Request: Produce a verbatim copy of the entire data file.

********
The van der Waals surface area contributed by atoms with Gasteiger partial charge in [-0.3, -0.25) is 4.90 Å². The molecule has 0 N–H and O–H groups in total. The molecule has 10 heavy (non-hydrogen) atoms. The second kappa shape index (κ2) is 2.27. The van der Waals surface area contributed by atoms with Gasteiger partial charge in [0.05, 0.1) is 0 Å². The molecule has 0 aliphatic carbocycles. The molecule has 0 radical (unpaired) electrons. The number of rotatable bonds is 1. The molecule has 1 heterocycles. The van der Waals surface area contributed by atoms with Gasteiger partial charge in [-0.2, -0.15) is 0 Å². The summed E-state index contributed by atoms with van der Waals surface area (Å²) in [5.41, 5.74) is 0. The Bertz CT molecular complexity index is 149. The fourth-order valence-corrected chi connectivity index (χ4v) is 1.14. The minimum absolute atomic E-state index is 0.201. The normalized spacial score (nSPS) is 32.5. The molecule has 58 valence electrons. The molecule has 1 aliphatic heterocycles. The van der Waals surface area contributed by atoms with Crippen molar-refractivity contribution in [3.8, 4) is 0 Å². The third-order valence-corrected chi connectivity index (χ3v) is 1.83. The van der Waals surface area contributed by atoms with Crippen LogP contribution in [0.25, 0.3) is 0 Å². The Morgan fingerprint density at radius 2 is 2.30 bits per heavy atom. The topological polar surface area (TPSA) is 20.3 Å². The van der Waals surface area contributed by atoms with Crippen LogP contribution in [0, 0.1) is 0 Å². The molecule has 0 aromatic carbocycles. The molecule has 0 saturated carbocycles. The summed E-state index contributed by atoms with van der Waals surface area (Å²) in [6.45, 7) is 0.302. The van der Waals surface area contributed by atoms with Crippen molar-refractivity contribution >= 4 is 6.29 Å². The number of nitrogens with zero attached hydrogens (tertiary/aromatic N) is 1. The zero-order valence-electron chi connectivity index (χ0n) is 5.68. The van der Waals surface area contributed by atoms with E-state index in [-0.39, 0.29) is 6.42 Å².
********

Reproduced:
The van der Waals surface area contributed by atoms with Gasteiger partial charge in [-0.3, -0.25) is 4.90 Å². The molecule has 0 N–H and O–H groups in total. The molecule has 10 heavy (non-hydrogen) atoms. The second kappa shape index (κ2) is 2.27. The van der Waals surface area contributed by atoms with Gasteiger partial charge in [0.05, 0.1) is 0 Å². The molecule has 0 aliphatic carbocycles. The molecule has 0 radical (unpaired) electrons. The number of rotatable bonds is 1. The molecule has 1 heterocycles. The van der Waals surface area contributed by atoms with Gasteiger partial charge in [-0.2, -0.15) is 0 Å². The summed E-state index contributed by atoms with van der Waals surface area (Å²) in [5.41, 5.74) is 0. The Bertz CT molecular complexity index is 149. The fourth-order valence-corrected chi connectivity index (χ4v) is 1.14. The minimum absolute atomic E-state index is 0.201. The normalized spacial score (nSPS) is 32.5. The molecule has 58 valence electrons. The molecule has 1 aliphatic heterocycles. The van der Waals surface area contributed by atoms with Crippen molar-refractivity contribution in [3.8, 4) is 0 Å². The third-order valence-corrected chi connectivity index (χ3v) is 1.83. The van der Waals surface area contributed by atoms with Crippen LogP contribution in [0.25, 0.3) is 0 Å². The Morgan fingerprint density at radius 2 is 2.30 bits per heavy atom. The topological polar surface area (TPSA) is 20.3 Å². The van der Waals surface area contributed by atoms with Crippen LogP contribution in [0, 0.1) is 0 Å². The molecule has 0 aromatic carbocycles. The molecule has 0 saturated carbocycles. The summed E-state index contributed by atoms with van der Waals surface area (Å²) in [6.45, 7) is 0.302. The van der Waals surface area contributed by atoms with Crippen molar-refractivity contribution >= 4 is 6.29 Å². The number of nitrogens with zero attached hydrogens (tertiary/aromatic N) is 1. The zero-order valence-electron chi connectivity index (χ0n) is 5.68. The van der Waals surface area contributed by atoms with E-state index in [-0.39, 0.29) is 6.42 Å².